Research Bulletin, December 2020

Hello all,

Rather than the usual monthly recap, this edition is a bit is a writers Christmas special, which is about what might be called the Manchester style – or, referencing for everyone.

In my research writings I have been experimenting in recent years with something like an Easy Words style of referencing other works. I’d be interested to know if anyone else has been working along these lines too.

For non-academic readers, a referencing system is an agreed common way to link to the work of other people. This makes sure that everyone involved gets a fair credit for the work they have done.

However, I think that some of the referencing systems have become over-complicated and confusing. Firstly there isn’t one system, but at least six. And secondly, there a variations within each system. And they all use complicated punctuation to try to explain what is going on in each case.

To me, it’s essentially become like a coding system, and one where writers can be criticised and marked down for things like a misplaced semi-colon. And small groups of academics have started to adopt their own particular sub-styles and systems, I feel almost in a cliquish way.

Here are some examples of the main systems.

MLA: Hunt, Paul, ed. Stigma: The experience of disability. London; Dublin [etc.]: G. Chapman, 1966.

APA: Hunt, P. (Ed.). (1966). Stigma: The experience of disability. London; Dublin [etc.]: G. Chapman.

Chicago: Hunt, Paul, ed. Stigma: The experience of disability. London; Dublin [etc.]: G. Chapman, 1966.

Harvard: Hunt, P. ed., 1966. Stigma: The experience of disability. London; Dublin [etc.]: G. Chapman.

Vancouver: Hunt P, editor. Stigma: The experience of disability. London; Dublin [etc.]: G. Chapman; 1966.

(with thanks to the Google Scholar citation system)

My attempts at an Easy Words style of a clearer referencing has produced these types of examples.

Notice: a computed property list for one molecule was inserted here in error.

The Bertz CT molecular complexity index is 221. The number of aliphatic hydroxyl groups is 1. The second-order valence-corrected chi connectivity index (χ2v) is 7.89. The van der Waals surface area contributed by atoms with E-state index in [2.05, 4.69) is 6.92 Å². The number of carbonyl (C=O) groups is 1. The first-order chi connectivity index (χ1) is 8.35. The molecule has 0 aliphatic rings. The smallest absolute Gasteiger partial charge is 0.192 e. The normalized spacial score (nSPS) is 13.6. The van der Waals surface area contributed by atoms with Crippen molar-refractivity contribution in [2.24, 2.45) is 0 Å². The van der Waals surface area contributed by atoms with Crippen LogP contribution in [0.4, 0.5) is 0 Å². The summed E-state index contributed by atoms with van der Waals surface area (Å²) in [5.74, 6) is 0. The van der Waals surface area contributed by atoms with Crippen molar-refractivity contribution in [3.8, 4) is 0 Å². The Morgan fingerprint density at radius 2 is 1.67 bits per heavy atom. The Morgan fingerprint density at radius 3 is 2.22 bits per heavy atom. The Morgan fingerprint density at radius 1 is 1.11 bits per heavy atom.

Manchester: Paul Hunt, 1966, [edited a book called] Stigma: The experience of disability, [published by] G. Chapman [a company based in] London, Dublin and elsewhere.

and some other examples in the same style are –

Link, [a TV programme broadcast on] 22 June 1986, A form of Apartheid – a profile of Vic Finkelstein, [a television programme made by] Central TV, part of ITV.

Jenny Morris, 1997, Care or empowerment? A disability rights perspective, [a paper published in the journal] Social Policy & Administration, volume 31 issue 1, pages 54 – 60.

Jo Smith, 1 January 2018, [a post on] Twitter, screenshot accessible at www….

Carol Thomas, 1993, Disability and impairment, [chapter 2 in a book called] Disabling barriers – enabling environments, [published by] Sage [reprinted in 2004, 2013].

The basic suggestions so far are:

1. In the main text the common author-date system is still used. This means that the author’s family name and the year of their work are written in round brackets. This give people the credit for an idea or for their words describing that idea. For example, "A letter was printed in The Guardian newspaper (Hunt 1972)."

All the other suggestions here apply to the list of references (credits) at the end of what has been written or shown.

2. Use square brackets to add your explanations that will make the reference clearer.

3. Use people’s proper names, so its "Judy Heumann" and not "Heumann, Judy". Use people’s full names unless a person has deliberately chosen to be known by their initials only. For example, J K Rowling. The list can still be in alphabetic order of the family name.

4. Use bold if you need to emphasise a word or phrase, and do not use italics and do not use underlining. Don’t emphasise too many words. This helps visually impaired people.

5. Use punctuation as little as possible.

Feedback on this Manchester style is welcome, either in social media or directly to me.

Thanks for reading as ever, and with the season’s greetings,

stay safe,

Tony

Research Bulletins, back copies can be found here:

http://www.tonybaldwinson.com/research-bulletins

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